On July 28, 2011, the New Jersey Supreme Court held in Whirlpool Properties, Inc. v. Director, Division of Taxation that the state’s “Throw-Out Rule” is facially constitutional under the Due Process Clause and the fair apportionment prong of the Dormant Commerce Clause of the U.S. Constitution. The court based its holding on a limited interpretation of the Throw-Out Rule, restricting its scope to apply only to certain categories of receipts.

New Jersey uses a three-factor apportionment formula to calculate a multi-state corporation’s New Jersey Corporate Business Tax. For purposes of computing the sales factor, the Throw-Out Rule — which was adopted by New Jersey in 2002 and repealed effective for tax years beginning on or after July 1, 2010 — excluded from the denominator certain out-of-state sales when such sales were assigned to jurisdictions in which the taxpayer was not subject to tax. N.J.S.A. 54:10A-6(B) (2002). Accordingly, the Throw-Out Rule operated to increase a corporation’s sales fraction, and thus, the corporation’s resulting New Jersey tax liability.

Whirlpool Properties, Inc. challenged the facial constitutionality of the Throw-Out Rule after the New Jersey. Division of Taxation applied it to dramatically increase Whirlpool’s income apportioned to the state for the tax years in question. In finding the Throw-Out Rule constitutional, the New Jersey Supreme Court drew a distinction between two categories of receipts that the state could potentially exclude from the sales factor denominator: (i) “receipts that are not taxed because the taxpayer does not have the requisite constitutional contacts with a state or because of congressional action setting some other, lower threshold of what Congress considers a business’s activity in a state sufficient for a state to tax the business”; and (ii) “receipts that are not taxed because a state chooses not to impose an income tax.”

Fair Apportionment Analysis

The court held that “the Throw-Out Rule may operate constitutionally, under a fair apportionment analysis, when applied to untaxed receipts from those states that lack jurisdiction to tax the corporate taxpayer due to the insufficient business activity in that state, but not when applied to receipts that are untaxed due to a state’s determination not to have an income or similar business activity tax.” In other words, the Throw-Out Rule could apply to exclude only the first category of receipts. According to the court, excluding receipts because another state does not impose an income tax — i.e., because such state elects not to tax the receipts in question — does not yield an externally consistent outcome under the fair apportionment test “because a state’s decision to have an income tax is independent of a taxpayer’s business activity.” On the other hand, when receipts are excluded because a state does not have jurisdiction to tax, “the Throw-Out Rule is arguably externally consistent,” as New Jersey “may have contributed more to the production of a sale than the sales factor, without the Throw-Out Rule, would suggest.”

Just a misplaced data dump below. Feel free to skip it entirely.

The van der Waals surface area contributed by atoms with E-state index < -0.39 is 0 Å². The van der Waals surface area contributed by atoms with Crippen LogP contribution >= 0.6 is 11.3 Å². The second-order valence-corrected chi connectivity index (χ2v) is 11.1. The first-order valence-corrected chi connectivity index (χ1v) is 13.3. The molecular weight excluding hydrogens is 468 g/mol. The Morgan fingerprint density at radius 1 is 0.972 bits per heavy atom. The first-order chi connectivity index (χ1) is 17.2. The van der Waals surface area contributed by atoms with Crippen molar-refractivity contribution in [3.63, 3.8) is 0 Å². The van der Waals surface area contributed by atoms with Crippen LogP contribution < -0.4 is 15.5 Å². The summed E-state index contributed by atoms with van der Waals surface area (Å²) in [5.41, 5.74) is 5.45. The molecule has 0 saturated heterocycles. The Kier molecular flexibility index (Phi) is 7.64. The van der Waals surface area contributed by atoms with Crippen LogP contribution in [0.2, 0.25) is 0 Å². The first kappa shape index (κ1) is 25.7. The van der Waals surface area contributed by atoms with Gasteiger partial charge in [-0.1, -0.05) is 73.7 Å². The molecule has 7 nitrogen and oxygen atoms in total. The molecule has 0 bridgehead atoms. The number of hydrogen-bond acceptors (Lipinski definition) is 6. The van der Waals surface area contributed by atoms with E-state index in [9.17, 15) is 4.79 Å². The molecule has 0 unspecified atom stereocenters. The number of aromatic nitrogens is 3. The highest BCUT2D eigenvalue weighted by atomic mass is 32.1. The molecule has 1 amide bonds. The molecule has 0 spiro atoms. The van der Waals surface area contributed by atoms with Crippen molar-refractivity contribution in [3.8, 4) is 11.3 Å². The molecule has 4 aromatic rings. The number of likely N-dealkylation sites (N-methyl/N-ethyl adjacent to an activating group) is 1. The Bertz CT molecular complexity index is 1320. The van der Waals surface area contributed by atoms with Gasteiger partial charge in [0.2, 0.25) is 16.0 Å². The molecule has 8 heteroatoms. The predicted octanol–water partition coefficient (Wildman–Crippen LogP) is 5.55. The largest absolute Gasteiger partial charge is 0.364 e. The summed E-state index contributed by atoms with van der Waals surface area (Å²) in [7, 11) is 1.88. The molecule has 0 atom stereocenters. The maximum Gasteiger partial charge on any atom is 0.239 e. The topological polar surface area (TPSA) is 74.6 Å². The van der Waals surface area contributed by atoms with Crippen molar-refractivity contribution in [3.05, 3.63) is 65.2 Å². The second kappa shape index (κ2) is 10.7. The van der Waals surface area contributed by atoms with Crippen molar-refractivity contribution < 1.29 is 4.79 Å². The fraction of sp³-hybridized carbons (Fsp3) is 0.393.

Legislative History Revisited

However, the court acknowledged that the Throw-Out Rule’s plain language did not distinguish between these two categories of receipts and thus could operate unconstitutionally in some circumstances. Nonetheless, in an unexpected twist, the court adopted a limiting interpretation of the Throw-Out Rule in order to overcome Whirlpool’s facial challenge, finding that the “more prudent” course of action was to “interpret the statute narrowly so that it generally operates constitutionally.” The court held that the Throw-Out Rule could operate only to exclude the first category of receipts based on its review of the rule’s legislative history. According to the court, since this operation of the rule was clearly facially constitutional, the rule itself was facially constitutional. The court thus concluded that based on its limiting interpretation, “the statutory Rule suffers no facial constitutional infirmity.”

Ramifications of the Decision

Hence, subject to the U.S. Supreme Court’s eventual review of this specific question on appeal, it appears that the New Jersey Supreme Court has hung Whirlpool’s facial challenge to the Throw- Out Rule out to dry, and similarly situated taxpayers whose receipts were “properly” thrown out (i.e., because they were sourced to states without jurisdiction to tax such receipts) will need to focus their efforts on as-applied challenges to the Throw-Out Rule. However, by the same token, taxpayers whose excluded receipts were sourced to states that chose not to impose an income tax, now have the opportunity to file refund claims with respect to open tax years.

Finally, the reasoning in this decision may have implications for the constitutionality of state add-back statutes. Those statutes typically require the payor of royalties and/or interest to add-back to federal taxable income the amount of the federal deduction associated with those payments when the state in which the payee is located chooses not to tax the payee.